Basic English, Intermediate English, Zero English

Literacy on the tube

A huge haul of free tube-related language and literacy this week!

A huge haul of free tube-related language and literacy this week!

The London Underground is 150 years old this year! You don’t have to be London-based to take advantage of all the learning opportunities a tube topic has to offer. Overseas students will be able to experience a little bit of life in London, and students anywhere will be able to compare London transportation with modes of transportation in their home town. As always, click the thumbnails or the title to download each resource.

Tube activity plan

Ideas and instructions for using the following resources for tube-themed literacy learning.


Tube role play pack

Everything you need to turn your classroom into a tube station!* Signs, tickets, employee badges, ticket machines, timetables and more.


Adverts on the tube

Advertising accounts for a large proportion of the environmental print on the tube. Display these full-page ads for London attractions in your tube role play area, or use them to get students talking about places they know in London.


Blank tube stop signs

For use in your tube station role play, table signs, group name signs, name badges, or anything else you can think of! Color and black and white versions.


‘I can read on the tube’

A printable book for emergent readers. Features photos of signs, labels and symbols on the tube. Ideal for supporting concepts about print.


Tube vocabulary cards

Vocabulary for (almost) everything you will encounter on the tube. Use this set of photo cards to support students’ speaking and writing.


Make your own tube stop

Students can use upper or lower case letters to make their own tube stop named after themselves, their favorite sports team, their pet dog, or anything else they choose!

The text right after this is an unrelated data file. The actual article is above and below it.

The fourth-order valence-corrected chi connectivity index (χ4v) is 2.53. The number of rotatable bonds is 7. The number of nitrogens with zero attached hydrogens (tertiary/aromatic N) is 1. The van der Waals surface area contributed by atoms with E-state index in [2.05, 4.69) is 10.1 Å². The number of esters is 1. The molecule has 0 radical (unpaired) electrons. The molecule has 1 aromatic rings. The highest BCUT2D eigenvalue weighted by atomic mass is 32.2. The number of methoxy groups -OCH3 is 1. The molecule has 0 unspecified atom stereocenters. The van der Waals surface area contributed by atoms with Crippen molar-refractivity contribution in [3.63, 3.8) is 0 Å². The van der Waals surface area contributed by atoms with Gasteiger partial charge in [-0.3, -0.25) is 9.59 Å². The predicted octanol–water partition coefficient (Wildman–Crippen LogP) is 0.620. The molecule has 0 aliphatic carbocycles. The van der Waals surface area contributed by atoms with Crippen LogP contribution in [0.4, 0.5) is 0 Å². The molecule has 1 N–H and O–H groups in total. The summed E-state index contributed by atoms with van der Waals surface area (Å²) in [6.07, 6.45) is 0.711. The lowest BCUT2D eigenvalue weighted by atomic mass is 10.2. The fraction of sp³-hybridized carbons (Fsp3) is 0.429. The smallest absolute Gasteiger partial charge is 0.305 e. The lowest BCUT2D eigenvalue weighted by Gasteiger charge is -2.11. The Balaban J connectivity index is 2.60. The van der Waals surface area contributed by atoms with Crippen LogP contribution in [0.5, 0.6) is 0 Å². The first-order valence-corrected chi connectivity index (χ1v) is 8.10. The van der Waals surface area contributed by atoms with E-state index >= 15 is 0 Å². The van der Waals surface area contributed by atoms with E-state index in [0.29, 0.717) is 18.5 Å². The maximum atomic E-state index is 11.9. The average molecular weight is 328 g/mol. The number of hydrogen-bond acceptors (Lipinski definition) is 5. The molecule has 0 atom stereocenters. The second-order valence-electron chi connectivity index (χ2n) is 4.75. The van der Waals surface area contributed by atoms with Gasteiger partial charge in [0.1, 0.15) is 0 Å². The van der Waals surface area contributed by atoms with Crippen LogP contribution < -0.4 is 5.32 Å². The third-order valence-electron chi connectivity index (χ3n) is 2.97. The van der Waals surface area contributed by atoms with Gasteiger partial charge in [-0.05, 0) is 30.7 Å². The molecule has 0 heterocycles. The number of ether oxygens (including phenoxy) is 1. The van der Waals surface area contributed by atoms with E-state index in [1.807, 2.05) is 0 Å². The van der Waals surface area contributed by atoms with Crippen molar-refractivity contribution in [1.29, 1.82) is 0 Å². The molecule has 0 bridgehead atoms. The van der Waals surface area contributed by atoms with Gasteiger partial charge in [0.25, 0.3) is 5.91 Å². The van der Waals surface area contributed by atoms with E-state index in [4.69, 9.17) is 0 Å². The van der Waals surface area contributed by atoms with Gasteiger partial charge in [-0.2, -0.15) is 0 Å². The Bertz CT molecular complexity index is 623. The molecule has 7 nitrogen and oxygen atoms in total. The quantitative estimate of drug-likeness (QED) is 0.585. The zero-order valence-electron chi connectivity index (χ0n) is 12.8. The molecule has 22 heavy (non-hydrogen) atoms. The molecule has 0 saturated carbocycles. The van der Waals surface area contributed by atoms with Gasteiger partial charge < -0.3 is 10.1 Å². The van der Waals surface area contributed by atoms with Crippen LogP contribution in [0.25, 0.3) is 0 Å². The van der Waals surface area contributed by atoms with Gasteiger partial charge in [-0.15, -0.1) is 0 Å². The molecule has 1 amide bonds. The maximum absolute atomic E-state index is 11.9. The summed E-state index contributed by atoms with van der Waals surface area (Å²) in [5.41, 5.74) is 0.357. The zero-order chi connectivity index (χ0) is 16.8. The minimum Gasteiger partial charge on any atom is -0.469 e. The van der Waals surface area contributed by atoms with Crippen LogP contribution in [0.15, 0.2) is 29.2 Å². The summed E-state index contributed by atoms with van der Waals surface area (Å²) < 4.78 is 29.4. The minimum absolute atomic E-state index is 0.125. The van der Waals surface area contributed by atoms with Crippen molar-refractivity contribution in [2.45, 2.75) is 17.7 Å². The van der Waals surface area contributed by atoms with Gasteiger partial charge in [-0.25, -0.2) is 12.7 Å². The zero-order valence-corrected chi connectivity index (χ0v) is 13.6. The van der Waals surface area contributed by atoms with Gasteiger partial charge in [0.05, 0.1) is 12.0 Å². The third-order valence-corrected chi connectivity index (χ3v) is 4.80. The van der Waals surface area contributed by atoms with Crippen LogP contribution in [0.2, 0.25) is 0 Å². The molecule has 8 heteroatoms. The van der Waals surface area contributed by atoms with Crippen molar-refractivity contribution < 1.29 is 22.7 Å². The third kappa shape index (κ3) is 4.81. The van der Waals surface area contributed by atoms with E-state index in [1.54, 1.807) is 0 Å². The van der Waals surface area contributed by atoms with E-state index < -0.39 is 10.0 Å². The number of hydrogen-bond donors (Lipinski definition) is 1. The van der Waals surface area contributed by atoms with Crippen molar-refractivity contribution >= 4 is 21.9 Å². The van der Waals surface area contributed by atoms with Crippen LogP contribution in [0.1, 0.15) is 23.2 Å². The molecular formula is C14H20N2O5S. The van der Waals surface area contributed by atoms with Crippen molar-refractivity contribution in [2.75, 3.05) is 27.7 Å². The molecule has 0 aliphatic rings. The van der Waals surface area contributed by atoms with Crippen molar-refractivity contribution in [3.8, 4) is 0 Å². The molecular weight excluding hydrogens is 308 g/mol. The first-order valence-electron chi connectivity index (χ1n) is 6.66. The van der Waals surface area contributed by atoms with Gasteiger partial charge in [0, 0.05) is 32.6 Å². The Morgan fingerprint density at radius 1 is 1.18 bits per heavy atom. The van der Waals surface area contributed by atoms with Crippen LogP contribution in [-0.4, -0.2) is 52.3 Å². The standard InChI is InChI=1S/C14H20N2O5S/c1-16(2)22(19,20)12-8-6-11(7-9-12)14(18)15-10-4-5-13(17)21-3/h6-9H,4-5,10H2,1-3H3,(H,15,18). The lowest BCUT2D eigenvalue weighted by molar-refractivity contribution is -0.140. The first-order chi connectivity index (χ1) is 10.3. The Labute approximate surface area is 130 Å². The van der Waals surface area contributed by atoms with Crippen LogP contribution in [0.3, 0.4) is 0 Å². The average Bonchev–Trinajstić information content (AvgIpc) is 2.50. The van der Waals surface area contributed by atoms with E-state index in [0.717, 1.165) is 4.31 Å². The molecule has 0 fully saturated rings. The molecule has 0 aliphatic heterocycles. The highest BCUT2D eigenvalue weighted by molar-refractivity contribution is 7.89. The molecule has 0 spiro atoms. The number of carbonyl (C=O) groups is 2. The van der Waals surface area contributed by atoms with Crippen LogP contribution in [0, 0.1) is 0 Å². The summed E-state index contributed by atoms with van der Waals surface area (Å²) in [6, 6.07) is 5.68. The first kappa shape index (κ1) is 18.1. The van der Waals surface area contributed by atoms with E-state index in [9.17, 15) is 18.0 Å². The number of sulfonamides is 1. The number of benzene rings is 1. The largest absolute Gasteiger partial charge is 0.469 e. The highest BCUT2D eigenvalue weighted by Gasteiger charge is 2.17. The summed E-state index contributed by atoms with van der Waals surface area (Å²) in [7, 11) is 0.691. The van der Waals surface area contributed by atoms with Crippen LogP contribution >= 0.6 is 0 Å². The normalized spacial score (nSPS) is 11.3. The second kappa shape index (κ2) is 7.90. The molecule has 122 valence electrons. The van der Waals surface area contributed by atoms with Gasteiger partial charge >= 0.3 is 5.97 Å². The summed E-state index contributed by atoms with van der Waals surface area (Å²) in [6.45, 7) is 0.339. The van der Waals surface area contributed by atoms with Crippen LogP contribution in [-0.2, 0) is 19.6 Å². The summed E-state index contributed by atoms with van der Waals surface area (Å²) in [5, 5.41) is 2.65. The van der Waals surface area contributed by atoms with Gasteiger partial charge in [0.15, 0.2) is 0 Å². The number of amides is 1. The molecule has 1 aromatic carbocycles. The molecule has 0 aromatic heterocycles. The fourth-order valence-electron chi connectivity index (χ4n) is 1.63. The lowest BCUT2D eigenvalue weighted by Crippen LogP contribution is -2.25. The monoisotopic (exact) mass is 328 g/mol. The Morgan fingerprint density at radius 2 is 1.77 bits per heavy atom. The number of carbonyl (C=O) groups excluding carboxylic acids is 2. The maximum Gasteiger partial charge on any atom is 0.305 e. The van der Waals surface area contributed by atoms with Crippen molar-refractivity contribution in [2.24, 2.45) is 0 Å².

What do you see on the tube?

You can use this checklist to encourage observation as students visit a tube station, watch videos or look at pictures of the tube.


‘My tube journey’ writing frames

Support emergent writers to write about a journey on the tube. There are two versions of the writing frame, one with more support and one with less.


‘People who help us’ writing frames

If you are combining your tube topic with a ‘people who help us’ topic, use these writing frames to write about the Transport for London employees who help us travel around the city.


Tube stop labels by zone:

Useful for decoration, alphabetizing, word recognition, counting and sorting.

Zone 1

Zone 1

Zone 2

Zone 2

Zone 3

Zone 3

Zone 4

Zone 4


Can’t get to a tube station? Take your students on a virtual journey!


If you can’t get to a tube station, (or are understandably unwilling to take 30 5-year olds on the tube!) you can take your class on a virtual tube ride with this excellent youtube video. Through the eyes of a passenger, students will arrive at the station, go through the ticket gates, get on a train, ride a few stops and exit the station. There is no dialogue, so there is plenty of oppounity to narrate the video, look for environmental print, and reinforce vocabulary.

Looking to learn a little more about the tube?


While the numbers and facts given by the narration are probably too difficult for young learners, there are lots of good images of stations, driver’s view shots, and shots of drivers. Plus, it’s only 3 minutes long!

Know of any more good tube resources? contact me or leave a comment.

Where do you teach? Would you like customized resources for your city? Fill in the reader survey or email requests to earlyyearsenglish at gmail dot com.The city with the most votes gets it!

*Except the trains and the rats, you can provide them yourself 😉


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Discussion

Trackbacks/Pingbacks

  1. Pingback: Computer Science with First Graders part 1: Training Robots | Early Years English - January 29, 2014

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